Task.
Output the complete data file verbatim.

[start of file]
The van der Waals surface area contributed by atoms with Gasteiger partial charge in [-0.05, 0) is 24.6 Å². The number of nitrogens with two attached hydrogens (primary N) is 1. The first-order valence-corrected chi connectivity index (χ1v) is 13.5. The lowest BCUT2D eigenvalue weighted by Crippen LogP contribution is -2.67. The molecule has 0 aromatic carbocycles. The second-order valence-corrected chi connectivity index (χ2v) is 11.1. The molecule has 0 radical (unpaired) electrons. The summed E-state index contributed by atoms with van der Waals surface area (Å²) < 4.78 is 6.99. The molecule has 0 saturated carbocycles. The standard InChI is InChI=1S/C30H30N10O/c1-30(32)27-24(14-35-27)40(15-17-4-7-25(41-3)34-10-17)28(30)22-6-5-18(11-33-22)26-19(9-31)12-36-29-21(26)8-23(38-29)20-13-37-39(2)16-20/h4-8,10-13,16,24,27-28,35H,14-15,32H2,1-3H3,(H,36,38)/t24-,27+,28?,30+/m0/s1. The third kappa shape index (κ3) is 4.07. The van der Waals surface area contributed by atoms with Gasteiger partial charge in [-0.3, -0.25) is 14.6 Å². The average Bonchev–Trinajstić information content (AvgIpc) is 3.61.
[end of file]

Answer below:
The van der Waals surface area contributed by atoms with Gasteiger partial charge in [-0.05, 0) is 24.6 Å². The number of nitrogens with two attached hydrogens (primary N) is 1. The first-order valence-corrected chi connectivity index (χ1v) is 13.5. The lowest BCUT2D eigenvalue weighted by Crippen LogP contribution is -2.67. The molecule has 0 aromatic carbocycles. The second-order valence-corrected chi connectivity index (χ2v) is 11.1. The molecule has 0 radical (unpaired) electrons. The summed E-state index contributed by atoms with van der Waals surface area (Å²) < 4.78 is 6.99. The molecule has 0 saturated carbocycles. The standard InChI is InChI=1S/C30H30N10O/c1-30(32)27-24(14-35-27)40(15-17-4-7-25(41-3)34-10-17)28(30)22-6-5-18(11-33-22)26-19(9-31)12-36-29-21(26)8-23(38-29)20-13-37-39(2)16-20/h4-8,10-13,16,24,27-28,35H,14-15,32H2,1-3H3,(H,36,38)/t24-,27+,28?,30+/m0/s1. The third kappa shape index (κ3) is 4.07. The van der Waals surface area contributed by atoms with Gasteiger partial charge in [-0.3, -0.25) is 14.6 Å². The average Bonchev–Trinajstić information content (AvgIpc) is 3.61.